Interestingly, these results appear to correlate with high IR expression in hypothalamus and limbic system (hippocampus, pyriform cortex, and amygdala) [12, 15, 115] and may be associated with the well-known effect of insulin on synaptic transmission (e.g., monoamines) [15, 146, 147]. At this respect, about 30 years ago, insulin was described to promote epinephrine and norepinephrine release in adrenergic terminals , inhibit synaptic reuptake of norepinephrine, modify catecholamine kinetics, and stimulate neuronal serotonin uptake [42, 149–152]. More recently, some authors reported that insulin modulated the expression of NMDA receptors, increasing neuronal Ca2+ influx and reinforcing synaptic communication between neurons , and also modulated long-term potentiation, a molecular model of learning [126, 154]. This was further supported by insulin-mediated control of cell surface glutamate and GABA receptor density (via the modulation of receptor targeting to the membrane and endocytic internalization), thus affecting synaptic plasticity . Additionally, we showed that insulin prevented the decrease in GABA and glutamate uptake and their increased extrasynaptosomal levels in rat synaptosomes after oxidative stress and/or type 2 diabetes [155, 156]. Apparently, such neuromodulatory role of insulin could arise from its direct effect on neurotransmitter transport or from decreased ATP levels and subsequent reversal of the amino acid transporters [155, 156], thus protecting neurons against damaging effects of excitotoxicity or oxidative stress.
3.3. The Neuroprotective Role of Insulin
Regarding this issue, we and others showed that insulin or IGF-1 attenuated both retinal and brain neuronal apoptosis induced by damaging conditions (e.g., oxidative stress) [64, 130, 157–162]. Apparently, such neuroprotection could arise from restoration of IR/IGF-1R signaling-mediated gene transcription (e.g., increased hexokinase-II and Bcl-2 and decreased glutathione peroxidase and caspase-3 expression) , thus improving neuronal glucose metabolism [1, 25, 132, 163, 164] and antioxidant defences  (Figure 1). Others proposed an alternative antiapoptotic mechanism involving IGF-1-induced activation of IGF-1R/PI-3K/Akt signaling and subsequent prevention of caspase activation via phosphorylation of the survival transcription factor CREB (activated), GSK-3β (proapoptotic), and transcription factor of the Forkhead box 1 (FoxO1, inactivated) [104, 165]. Insulin-induced antiapoptotic effect might also arise from neuronal SAPK inhibition . Surprisingly, Schubert et al.  described that, in NIRKO mice (knocked out for neuronal IR), insulin treatment was capable to circumvent neuronal apoptosis in an IR-dependent manner. In contrast, Ryu et al.  failed to show protection by IGF-1 against excitotoxic or oxidative stress-induced necrosis, despite a decrement in neuronal apoptosis. Additionally, insulin induced free radical generation and lipid oxidation (leading to neuronal necrosis), in a protein-kinase-C (PKC-) dependent process [160, 168].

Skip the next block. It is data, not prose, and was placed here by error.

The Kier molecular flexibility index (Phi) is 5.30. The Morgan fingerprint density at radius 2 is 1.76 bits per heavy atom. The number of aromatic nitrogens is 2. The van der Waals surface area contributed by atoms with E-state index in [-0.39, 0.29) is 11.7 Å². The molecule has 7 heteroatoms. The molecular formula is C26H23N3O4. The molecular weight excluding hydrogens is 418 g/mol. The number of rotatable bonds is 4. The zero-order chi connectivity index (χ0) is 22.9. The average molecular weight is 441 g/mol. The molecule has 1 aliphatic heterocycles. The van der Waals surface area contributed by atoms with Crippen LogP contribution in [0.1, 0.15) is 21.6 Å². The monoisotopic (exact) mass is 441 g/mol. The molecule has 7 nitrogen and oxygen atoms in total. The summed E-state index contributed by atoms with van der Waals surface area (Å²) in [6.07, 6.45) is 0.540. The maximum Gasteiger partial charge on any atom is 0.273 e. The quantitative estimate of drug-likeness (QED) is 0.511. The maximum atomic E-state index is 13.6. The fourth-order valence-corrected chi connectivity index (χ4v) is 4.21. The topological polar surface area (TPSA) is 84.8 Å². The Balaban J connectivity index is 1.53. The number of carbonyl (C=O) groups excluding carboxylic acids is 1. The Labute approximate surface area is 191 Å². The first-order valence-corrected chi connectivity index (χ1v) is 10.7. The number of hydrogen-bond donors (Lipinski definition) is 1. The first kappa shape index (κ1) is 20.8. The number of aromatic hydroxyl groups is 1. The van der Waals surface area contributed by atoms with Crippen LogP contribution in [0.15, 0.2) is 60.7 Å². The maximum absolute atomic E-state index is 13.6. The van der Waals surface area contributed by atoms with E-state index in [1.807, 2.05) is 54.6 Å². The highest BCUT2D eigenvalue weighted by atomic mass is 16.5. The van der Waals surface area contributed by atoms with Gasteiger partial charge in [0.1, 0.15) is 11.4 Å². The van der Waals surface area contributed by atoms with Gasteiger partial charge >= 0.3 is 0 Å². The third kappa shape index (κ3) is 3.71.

Independently of the underlying signaling pathway, insulin has been increasingly shown to play a neuroprotective role against several damaging conditions, including oxidative stress, and to mitigate neuronal apoptotic death [1, 157]. Since some of these injuries may constitute the underlying mechanisms of brain dysfunction associated with several pathologies (e.g., diabetes, aging and age-related diseases, as Alzheimer’s disease (AD)), next, we will discuss the effect of insulin under such pathologies.
4. Protection by Insulin against Diabetes and Its Long-Term Complications in CNS
Diabetes mellitus, one of the most common metabolic disorders, is a major disorder of insulin regulation. Diabetes has reached epidemic proportions in western countries, and, according to World Health Organization estimates, it will affect ~300 million people worldwide in 2025, rendering diabetes an important public health concern in 21st century . This is further aggravated by the increasing prevalence of diabetes with aging, risk factors associated with modern lifestyle in developed and under development countries (e.g., higher life expectancy, obesity, sedentarism, hypertension, hyperlipidemia, and genetic factors) , and its severe long-term complications  (e.g., cardiovascular disease, renal failure, retinopathy, stroke, and peripheral and autonomic neuropathy) [84, 172].
A consequence of diabetes, mostly of type 2 diabetes, is insulin resistance and chronic peripheral hyperinsulinemia, accompanied by downregulated insulin transport into the brain and its subsequent deprivation from insulin beneficial effects . Indeed, diabetes-associated disruption between insulin activity and glucose metabolism results in decreased cerebral blood flow and oxidative glucose metabolism [46, 174, 175] (which may also arise from the impaired blood-brain glucose transport) . This hypothesis is supported by the downregulation of neuronal insulin signaling pathways and brain glycolytic enzymes in uncontrolled diabetes [25, 176] (probably due to the inhibition of IR phosphorylation) that may culminate in progressive impairment in learning, memory, and cognition . However, Seaquist et al.  failed to show any effect of short-term hyperglycemia in glucose transport.